Thirteen applications were received, asking for a total of $124,107—far more than the $55,000 the City had to give. The committee set aside $14,500 to be used for event sponsorship, leaving only $40,500 to divide among the applicants. For comparison, last year the city spent $11,500 on event sponsorship, and have since raised their event fee rates.
In evaluating the applications, the committee considered the services provided to the community, the number of residents served, and the organization’s history. They also examined whether the organization filled a gap in city services. They created a table giving their recommendations for how much each group should receive.
The council discussed the allocations at a workshop ahead of the meeting, raising some friction as they weighed the values of community groups. The committee recommended a $3,500 contribution to the Humane Society of Moab for their animal adoption programs, spay and neuter programs, and feral cat programs. While all council members praised the adoption program, they were divided on the feral cat program.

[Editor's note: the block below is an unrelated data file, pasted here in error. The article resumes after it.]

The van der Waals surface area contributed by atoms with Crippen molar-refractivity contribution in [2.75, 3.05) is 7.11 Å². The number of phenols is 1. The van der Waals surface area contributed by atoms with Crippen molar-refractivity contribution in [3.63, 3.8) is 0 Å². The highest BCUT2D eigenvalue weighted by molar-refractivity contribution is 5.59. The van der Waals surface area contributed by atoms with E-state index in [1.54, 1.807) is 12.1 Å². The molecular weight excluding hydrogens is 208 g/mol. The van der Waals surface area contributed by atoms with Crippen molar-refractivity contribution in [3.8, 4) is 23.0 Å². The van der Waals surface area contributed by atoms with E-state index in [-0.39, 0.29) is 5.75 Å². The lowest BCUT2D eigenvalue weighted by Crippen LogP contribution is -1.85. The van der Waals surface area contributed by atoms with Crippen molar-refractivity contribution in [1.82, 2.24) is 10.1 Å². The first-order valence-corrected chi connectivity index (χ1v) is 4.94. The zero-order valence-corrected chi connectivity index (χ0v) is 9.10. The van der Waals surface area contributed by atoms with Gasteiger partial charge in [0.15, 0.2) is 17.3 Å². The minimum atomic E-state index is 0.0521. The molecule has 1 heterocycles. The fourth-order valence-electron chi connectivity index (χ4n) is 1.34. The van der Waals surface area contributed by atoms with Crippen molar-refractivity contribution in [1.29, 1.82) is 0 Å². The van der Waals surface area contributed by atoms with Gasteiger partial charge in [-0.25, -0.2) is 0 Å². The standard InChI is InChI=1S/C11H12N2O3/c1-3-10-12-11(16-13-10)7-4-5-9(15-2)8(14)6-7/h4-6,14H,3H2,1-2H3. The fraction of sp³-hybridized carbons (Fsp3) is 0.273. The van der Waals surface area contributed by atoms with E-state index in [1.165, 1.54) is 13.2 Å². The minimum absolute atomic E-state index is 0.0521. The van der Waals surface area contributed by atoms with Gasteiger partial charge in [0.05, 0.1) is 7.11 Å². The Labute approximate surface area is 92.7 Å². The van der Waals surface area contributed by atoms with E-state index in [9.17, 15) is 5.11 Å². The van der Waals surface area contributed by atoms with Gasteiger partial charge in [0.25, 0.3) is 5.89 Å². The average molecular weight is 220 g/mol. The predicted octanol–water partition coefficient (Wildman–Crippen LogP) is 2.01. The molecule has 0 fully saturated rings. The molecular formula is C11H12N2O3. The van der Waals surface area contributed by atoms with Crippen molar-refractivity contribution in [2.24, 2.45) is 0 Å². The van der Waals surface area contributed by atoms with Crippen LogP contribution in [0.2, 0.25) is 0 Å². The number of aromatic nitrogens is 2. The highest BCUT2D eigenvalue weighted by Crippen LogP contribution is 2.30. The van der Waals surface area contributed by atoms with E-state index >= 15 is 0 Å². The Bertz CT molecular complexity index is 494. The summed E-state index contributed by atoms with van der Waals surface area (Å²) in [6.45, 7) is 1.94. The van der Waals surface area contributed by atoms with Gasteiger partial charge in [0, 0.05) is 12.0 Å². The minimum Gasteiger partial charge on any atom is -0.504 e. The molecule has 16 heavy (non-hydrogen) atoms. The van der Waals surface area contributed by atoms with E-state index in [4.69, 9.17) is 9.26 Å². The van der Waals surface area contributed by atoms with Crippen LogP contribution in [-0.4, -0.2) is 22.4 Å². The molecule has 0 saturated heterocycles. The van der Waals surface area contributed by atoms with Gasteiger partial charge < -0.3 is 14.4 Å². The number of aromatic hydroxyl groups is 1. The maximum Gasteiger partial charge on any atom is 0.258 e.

The Humane Society of Moab holds a “no-kill” policy, which means they don’t euthanize any animals. As many pets as possible are adopted, but this isn’t an option for cats born and raised away from humans. Though descended from the domestic cat, they are essentially wild animals. The Humane Society practices “trap, neuter, release” (TNR) with these animals. They capture feral cats, spay or neuter them, clip one of their ears to signify that they’ve been fixed, and release them into a “colony,” where Humane Society volunteers feed them.
Citizens contacted the council by letter to express their opposition to this practice, citing studies that show cats kill as many as a billion birds each year, and that TNR programs are not effective.
Councilmember Kalen Jones agreed with those concerned citizens.
“This isn’t really a no-kill program,” Jones said, “it’s choosing which animals are favored. I don’t feel comfortable spending public money to subsidize the killing of songbirds. I think the Humane Society does great work in other areas.”